A total of 11,685 people have signed the ‘gold in your hands’ petition over the last few months. They support the Stop Child Labour coalition asking electronics companies to do more against child labour in gold mining. This petition is the final part of the campaign, which has informed more than 1 million people about what’s wrong in mining gold for consumer electronic products such as mobile phones, tablets and laptops. Stop Child Labour has now shared the outcomes of this petition with international electronics companies, who they have regularly been in contact with throughout this campaign.
As many as 563 children have been taken out of work from the Bougouni gold mines in Mali and helped back to school during this campaign. The percentage of children going to school in this region has increased from 53.7% to 69.4% and 252 children are attending bridge classes. Teachers, local authorities, village chiefs, employers and parents are now working closely together with Stop Child Labour to give all these children a chance.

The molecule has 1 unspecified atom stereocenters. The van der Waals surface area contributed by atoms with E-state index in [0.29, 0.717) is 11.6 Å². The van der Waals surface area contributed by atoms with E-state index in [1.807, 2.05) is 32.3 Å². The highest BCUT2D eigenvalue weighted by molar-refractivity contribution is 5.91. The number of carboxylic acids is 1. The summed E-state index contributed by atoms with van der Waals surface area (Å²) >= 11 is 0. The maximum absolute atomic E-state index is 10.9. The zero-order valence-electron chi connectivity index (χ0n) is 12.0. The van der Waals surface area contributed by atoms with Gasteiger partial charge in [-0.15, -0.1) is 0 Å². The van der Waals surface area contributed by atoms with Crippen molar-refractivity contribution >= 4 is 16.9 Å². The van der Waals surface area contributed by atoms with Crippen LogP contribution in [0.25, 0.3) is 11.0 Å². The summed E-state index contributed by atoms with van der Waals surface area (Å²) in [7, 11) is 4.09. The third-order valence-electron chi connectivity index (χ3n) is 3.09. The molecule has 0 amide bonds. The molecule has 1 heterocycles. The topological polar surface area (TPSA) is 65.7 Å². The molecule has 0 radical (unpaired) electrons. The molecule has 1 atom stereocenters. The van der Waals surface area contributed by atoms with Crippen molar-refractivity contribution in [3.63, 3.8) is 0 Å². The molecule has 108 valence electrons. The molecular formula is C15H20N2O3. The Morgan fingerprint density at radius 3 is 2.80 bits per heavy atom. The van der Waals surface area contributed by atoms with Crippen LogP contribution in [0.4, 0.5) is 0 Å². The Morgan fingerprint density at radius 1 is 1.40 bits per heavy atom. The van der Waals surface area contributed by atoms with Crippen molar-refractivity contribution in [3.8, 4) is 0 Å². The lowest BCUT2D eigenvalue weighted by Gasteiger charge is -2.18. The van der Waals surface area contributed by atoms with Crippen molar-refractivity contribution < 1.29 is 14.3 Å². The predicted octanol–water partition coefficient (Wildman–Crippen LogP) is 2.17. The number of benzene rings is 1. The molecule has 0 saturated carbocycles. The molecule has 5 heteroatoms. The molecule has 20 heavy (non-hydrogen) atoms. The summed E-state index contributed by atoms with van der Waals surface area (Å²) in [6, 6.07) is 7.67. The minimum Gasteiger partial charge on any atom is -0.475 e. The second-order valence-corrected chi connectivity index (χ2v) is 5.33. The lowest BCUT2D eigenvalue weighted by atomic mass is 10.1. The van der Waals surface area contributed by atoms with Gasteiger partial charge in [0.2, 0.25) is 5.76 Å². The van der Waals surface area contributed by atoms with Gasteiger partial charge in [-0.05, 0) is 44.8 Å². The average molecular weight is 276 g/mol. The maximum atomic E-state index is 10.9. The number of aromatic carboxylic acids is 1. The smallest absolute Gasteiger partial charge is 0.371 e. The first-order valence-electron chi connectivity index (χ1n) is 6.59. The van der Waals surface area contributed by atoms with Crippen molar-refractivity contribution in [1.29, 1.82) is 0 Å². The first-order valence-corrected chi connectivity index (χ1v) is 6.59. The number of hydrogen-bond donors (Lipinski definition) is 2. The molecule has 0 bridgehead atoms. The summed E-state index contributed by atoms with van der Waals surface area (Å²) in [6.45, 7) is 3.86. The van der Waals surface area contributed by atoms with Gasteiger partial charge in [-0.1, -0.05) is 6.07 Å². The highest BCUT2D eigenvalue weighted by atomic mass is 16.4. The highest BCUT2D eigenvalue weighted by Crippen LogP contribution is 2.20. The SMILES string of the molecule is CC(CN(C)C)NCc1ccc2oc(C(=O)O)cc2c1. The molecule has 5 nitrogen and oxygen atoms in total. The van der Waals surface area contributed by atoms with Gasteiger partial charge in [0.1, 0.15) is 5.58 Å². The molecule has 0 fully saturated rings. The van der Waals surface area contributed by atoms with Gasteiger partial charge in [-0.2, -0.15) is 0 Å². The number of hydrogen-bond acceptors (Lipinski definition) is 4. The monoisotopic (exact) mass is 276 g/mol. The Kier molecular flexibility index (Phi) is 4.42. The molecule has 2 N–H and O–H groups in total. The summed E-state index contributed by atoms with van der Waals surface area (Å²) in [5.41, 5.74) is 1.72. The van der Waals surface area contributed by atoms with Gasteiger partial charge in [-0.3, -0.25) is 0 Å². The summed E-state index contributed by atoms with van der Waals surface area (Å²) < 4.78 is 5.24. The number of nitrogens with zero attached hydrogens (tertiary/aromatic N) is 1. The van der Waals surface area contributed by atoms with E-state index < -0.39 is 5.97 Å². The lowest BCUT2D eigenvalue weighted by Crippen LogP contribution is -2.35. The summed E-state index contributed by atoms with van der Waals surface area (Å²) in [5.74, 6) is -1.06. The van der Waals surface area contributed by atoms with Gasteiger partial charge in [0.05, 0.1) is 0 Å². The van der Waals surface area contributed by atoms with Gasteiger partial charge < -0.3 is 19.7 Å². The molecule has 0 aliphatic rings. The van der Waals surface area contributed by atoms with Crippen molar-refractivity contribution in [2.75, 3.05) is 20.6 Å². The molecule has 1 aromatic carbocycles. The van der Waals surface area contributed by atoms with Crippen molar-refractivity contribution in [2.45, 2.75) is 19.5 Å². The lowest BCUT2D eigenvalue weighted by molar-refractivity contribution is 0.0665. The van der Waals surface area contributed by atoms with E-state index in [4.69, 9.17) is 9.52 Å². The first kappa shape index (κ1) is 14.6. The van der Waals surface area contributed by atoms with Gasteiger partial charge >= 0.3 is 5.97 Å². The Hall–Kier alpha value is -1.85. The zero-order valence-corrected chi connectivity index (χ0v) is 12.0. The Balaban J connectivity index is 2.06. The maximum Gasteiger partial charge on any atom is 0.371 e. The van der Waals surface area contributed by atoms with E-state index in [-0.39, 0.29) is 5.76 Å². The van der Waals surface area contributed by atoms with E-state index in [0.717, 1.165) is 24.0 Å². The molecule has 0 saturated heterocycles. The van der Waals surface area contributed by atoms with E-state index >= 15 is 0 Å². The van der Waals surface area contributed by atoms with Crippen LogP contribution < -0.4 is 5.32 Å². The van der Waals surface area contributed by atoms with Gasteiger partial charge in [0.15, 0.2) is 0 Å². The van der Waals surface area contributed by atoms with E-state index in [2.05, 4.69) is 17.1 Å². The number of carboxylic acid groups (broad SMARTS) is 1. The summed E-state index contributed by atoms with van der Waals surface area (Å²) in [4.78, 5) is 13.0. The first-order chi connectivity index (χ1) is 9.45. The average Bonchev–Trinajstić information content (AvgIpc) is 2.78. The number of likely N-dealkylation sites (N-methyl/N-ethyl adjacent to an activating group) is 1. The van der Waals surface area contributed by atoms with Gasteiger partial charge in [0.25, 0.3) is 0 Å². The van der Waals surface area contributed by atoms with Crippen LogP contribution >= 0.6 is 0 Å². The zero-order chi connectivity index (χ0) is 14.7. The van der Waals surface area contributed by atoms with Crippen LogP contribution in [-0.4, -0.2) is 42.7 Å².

Responsibility of the electronics industry
The electronics industry uses 279,000 kilos of gold every year worth 10 billion euros making it one of the largest buyers of gold in the world. Even though producers of consumer electronics state that they do not accept child labour, they do not focus enough on eradicating child labour from gold mining. In this campaign, Stop Child Labour has urged electronics companies to use their influence. After all, companies have a due diligence to fight against child labour in their entire supply chain.
Round table with the electronics sector
A round table was organised by Good Electronics, Friends of the Earth and Stop Child Labour about responsible mining for electronics companies. Various international companies took part including Apple, Samsung and Philips. A project is now being worked out in more detail with various electronics companies and NGOs to help eradicate child labour from gold mining. The ultimate goal of the project is for these companies only to use gold from child labour free mines – in all their products.
Picture: @croyable, Eelco Roos, 2016